Sweden Clearing Legal Path to Reexamine Estonia Wreck Site
A new examination of the wreck of the ferry Estonia, which sank in the Baltic in 1994 with the loss of 852 lives, will be possible from the summer when a change to Swedish law comes into force, news agency TT reported on Thursday.
The official investigation concluded in 1997 that the roll-on, roll-off ferry’s bow shield had failed, damaging the bow ramp and flooding the car deck.
But a recent television documentary renewed speculation about the cause of the disaster and prompted the government to accept a new investigation of the wreck was needed.
Current law protects the grave site.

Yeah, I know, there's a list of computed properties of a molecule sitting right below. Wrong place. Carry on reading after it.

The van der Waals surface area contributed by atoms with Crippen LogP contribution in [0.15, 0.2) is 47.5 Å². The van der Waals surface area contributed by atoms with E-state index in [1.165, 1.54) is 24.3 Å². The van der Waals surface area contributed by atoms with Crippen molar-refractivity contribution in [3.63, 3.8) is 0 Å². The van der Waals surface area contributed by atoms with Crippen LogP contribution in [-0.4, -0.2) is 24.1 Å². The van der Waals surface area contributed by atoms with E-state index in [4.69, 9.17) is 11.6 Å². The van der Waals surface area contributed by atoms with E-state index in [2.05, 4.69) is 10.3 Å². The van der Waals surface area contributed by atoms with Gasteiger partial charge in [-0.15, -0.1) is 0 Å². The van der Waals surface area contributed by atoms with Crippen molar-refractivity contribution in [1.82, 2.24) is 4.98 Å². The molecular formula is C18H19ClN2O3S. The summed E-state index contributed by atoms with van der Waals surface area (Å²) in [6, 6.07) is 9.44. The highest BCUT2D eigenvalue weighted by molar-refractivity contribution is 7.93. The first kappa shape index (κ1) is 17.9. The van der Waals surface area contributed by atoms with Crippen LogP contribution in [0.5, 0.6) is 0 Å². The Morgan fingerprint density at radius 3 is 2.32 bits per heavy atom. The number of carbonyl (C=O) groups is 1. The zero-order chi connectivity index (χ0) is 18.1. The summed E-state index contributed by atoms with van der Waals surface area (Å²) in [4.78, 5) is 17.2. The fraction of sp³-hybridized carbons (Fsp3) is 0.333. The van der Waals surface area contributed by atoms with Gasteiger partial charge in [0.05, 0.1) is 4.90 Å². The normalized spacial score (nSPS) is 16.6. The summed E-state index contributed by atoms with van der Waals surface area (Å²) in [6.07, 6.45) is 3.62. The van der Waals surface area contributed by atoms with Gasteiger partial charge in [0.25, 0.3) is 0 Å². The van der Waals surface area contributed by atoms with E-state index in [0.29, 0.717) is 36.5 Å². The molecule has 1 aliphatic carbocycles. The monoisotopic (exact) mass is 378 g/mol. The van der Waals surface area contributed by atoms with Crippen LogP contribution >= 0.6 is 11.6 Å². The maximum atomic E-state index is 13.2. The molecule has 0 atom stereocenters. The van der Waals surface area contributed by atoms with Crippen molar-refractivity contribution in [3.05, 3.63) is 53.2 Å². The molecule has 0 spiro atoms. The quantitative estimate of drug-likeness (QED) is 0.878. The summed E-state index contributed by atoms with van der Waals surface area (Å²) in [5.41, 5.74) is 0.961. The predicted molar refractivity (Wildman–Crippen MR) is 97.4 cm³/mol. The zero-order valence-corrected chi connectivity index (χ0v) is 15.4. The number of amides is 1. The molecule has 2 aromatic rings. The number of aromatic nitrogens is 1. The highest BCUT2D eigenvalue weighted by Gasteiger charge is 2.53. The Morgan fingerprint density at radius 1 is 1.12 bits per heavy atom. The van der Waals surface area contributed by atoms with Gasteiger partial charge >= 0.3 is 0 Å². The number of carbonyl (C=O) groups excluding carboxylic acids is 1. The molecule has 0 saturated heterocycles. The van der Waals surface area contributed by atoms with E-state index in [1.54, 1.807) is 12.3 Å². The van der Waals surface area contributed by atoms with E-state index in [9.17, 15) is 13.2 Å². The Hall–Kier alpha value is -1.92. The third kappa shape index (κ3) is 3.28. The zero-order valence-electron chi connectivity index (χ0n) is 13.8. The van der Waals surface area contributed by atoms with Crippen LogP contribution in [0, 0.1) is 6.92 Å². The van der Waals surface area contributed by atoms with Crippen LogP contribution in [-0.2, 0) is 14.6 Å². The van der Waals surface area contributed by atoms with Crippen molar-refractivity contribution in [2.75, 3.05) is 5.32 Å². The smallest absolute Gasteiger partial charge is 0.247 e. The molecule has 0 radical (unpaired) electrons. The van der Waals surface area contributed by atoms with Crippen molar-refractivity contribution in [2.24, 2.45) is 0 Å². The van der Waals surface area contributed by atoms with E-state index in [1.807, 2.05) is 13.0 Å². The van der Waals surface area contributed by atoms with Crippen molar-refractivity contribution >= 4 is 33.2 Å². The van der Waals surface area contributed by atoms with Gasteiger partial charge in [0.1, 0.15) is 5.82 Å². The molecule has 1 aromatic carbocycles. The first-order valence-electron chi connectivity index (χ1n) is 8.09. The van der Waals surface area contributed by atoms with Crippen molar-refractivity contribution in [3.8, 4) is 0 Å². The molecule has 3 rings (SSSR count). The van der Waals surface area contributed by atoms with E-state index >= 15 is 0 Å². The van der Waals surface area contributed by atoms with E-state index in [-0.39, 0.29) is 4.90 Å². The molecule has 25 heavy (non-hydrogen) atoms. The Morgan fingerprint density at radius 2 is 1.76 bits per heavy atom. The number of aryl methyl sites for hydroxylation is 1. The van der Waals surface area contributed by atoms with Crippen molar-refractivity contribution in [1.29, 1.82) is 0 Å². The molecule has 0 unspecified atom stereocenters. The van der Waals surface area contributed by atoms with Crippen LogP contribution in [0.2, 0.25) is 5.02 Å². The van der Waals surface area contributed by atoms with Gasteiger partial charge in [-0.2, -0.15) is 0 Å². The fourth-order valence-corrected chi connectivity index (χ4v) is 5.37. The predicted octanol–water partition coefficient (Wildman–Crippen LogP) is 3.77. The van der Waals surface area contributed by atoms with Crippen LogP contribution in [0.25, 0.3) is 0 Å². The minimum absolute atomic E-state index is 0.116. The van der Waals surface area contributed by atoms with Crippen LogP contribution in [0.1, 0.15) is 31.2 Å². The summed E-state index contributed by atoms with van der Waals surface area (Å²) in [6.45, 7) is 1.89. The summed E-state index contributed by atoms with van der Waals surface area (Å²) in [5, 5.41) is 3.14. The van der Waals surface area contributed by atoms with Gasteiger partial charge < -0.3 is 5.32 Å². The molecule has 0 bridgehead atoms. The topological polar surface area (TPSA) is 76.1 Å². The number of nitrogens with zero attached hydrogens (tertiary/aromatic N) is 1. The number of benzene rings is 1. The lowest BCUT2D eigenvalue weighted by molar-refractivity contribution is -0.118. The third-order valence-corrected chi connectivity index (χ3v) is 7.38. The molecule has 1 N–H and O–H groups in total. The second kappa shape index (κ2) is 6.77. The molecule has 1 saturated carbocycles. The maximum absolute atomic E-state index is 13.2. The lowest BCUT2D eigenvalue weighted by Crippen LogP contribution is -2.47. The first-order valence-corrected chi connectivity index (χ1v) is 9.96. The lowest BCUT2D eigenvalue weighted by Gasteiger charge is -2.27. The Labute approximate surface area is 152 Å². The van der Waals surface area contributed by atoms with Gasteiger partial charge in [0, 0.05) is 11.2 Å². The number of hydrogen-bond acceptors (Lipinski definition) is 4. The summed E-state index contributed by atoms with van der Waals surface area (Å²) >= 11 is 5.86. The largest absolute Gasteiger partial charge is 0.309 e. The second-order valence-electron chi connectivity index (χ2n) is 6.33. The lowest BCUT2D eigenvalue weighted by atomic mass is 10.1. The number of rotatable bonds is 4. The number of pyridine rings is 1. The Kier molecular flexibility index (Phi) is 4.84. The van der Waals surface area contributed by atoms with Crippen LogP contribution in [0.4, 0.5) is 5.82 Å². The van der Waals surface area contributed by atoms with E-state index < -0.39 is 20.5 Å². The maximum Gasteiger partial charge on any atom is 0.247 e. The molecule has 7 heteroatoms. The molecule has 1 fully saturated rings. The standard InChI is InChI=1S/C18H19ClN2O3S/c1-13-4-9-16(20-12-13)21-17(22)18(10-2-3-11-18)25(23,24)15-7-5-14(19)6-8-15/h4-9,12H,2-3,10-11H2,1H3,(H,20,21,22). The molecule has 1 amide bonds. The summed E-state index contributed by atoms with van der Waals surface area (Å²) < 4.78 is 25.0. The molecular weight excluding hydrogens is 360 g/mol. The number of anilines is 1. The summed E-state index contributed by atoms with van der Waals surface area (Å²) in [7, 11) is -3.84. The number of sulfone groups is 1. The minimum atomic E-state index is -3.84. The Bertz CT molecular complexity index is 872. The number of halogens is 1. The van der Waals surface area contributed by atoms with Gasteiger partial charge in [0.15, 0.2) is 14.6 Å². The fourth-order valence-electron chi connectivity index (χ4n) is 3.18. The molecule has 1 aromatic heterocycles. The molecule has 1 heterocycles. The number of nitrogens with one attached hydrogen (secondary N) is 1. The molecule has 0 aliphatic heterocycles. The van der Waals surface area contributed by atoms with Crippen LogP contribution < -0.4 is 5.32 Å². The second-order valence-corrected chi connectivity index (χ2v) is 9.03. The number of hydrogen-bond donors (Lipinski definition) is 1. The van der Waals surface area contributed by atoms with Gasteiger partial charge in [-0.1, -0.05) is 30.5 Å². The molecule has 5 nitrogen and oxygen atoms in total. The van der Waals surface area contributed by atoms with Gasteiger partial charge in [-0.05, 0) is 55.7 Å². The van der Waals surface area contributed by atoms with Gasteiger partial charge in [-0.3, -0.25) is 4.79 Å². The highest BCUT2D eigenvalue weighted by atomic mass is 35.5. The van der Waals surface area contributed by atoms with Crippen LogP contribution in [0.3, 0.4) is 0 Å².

“What we are thinking of is making it possible for the Accident Investigation Authority to take the measures it requires to conduct an examination,” Home Affairs Minister Mikael Damberg told TT.
“It won’t be divers. They will use other technical solutions and they will conduct these examinations in the most sensitive way possible in order to respect the sanctity of the grave site.”
TT said the government expected changes to the law to be ready by summer.
The Estonia set out from Tallinn to Stockholm on the night of Sept. 28, 1994, in a storm.
After the bow shield failed, the ferry rapidly filled with water, trapping most of the passengers and crew inside.
Over the years, a number of theories have emerged about the sinking that reject the official explanation, including a collision with a submarine and an explosion inside the ship.
The Discovery Network documentary included underwater video images from the wreck site showing two previously unknown holes on the starboard side of the hull.
(Reporting by Simon Johnson; Editing by Angus MacSwan)